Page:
Posted Friday February 3 2023.
Proving mathematical theorems on computers is still apparently pretty hard. The most well-known successes are maybe the four color theorem, the Kepler conjecture, and the Liquid Tensor Experiment. One interesting metric is Freek Wiedijk’s list of 100 mathematical theorems and their formalization progress in various languages. Currently Isabelle and HOL Light are tied for first at 87, but my personal favorite is Lean with its extensive mathematical library, mathlib.
While automated theorem proving (ATP) refers to automatically finding the proofs of theorems, given their statements, autoformalization refers to converting natural language into formal mathematics. It’s no surprise that autoformalization didn’t get as much attention as ATP until recently, because without language models like GPTs, it’s basically impossible!
One can imagine an ideal AF system: input an old mathematics paper and out comes its formalization in some formal language of your choosing. Not only that, but once you’ve formalized all the existing papers, you get a whole formal database to search! Anyway, the main obstacle seems to be lack of labeled data, which would be natural language/formal statement pairs. There seems to be hope, though - even if you only encode the statements of theorems by hand (not their proofs), this would still be useful as you could retroactively rediscover many proofs, maybe using the natural language proof as a conditioning variable.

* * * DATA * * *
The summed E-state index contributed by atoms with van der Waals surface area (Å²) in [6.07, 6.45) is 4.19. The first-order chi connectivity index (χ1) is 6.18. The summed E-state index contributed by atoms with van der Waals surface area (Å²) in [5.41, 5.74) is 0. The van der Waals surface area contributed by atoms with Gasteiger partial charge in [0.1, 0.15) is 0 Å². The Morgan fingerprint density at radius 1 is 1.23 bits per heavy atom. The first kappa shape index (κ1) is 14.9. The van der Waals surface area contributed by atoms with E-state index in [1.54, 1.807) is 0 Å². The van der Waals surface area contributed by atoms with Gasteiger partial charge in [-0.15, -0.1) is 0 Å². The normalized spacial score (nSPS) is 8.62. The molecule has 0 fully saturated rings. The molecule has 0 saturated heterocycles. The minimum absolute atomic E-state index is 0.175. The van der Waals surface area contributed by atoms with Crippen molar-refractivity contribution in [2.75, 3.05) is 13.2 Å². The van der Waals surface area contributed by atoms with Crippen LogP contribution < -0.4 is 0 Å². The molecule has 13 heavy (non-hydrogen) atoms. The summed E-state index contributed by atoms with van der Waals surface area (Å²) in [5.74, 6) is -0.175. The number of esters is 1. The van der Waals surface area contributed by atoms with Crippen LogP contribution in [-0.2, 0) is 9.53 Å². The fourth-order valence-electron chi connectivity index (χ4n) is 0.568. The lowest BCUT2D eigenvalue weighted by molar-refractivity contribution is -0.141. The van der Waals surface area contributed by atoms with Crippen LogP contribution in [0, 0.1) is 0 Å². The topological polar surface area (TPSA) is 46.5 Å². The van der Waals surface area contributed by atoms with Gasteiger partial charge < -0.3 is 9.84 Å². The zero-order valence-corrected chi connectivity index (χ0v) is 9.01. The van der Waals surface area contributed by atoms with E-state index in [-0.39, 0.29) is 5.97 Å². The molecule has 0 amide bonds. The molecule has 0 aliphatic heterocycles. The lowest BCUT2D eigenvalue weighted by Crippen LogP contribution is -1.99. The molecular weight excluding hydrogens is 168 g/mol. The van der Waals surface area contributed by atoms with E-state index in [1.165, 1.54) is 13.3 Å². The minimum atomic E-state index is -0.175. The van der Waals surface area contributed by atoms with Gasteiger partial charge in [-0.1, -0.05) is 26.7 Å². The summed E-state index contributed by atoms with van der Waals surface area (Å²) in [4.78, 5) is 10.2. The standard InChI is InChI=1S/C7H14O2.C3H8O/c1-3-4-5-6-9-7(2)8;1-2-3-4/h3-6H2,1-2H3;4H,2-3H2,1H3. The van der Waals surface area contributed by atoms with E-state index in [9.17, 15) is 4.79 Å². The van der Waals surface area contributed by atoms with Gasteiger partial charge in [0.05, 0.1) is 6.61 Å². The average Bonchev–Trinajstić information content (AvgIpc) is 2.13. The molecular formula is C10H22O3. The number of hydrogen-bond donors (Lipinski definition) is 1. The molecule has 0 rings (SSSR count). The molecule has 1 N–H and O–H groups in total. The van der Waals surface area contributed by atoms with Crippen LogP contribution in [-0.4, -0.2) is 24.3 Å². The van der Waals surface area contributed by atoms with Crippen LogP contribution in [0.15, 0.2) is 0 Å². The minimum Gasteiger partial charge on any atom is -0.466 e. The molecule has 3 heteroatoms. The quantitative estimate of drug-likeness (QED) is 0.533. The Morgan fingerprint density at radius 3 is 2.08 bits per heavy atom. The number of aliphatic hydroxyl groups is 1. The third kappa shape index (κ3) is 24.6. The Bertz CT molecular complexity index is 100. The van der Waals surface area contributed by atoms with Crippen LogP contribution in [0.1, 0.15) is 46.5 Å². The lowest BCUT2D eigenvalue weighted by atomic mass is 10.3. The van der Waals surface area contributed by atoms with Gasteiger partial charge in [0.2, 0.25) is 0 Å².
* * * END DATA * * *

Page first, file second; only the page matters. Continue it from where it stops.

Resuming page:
Sites like Math Stack Exchange (MSE) have a pretty strict question/answer format where every question needs to be well-defined to where it can be answered precisely. But this is precisely the form of the natural language theorem/proof pairs needed to train an AF system. Could MSE assist in this effort by allowing volunteers to transcribe questions and answers to their corresponding formalization?
First Experiments with Neural Translation of Informal to Formal Mathematics by Qingxiang Wang, Cezary Kaliszyk, and Josef Urban (2018).
Autoformalization with Large Language Models by Yuhuai Wu, Albert Q. Jiang, Wenda Li, Markus N. Rabe, Charles Staats, Mateja Jamnik, and Christian Szegedy (2022).
A Promising Path Towards Autoformalization and General Artificial Intelligence by Christian Szegedy (2020). (paywalled… wait a minute, didn’t this guy invent batch normalization…?)
Exploration of Neural Machine Translation in Autoformalization of Mathematics in Mizar by Qingxiang Wang, Chad Brown, Cezary Kaliszyk, and Josef Urban (2019).
The work on univalent foundations seems relevant, but I can’t see how. Need to explore more.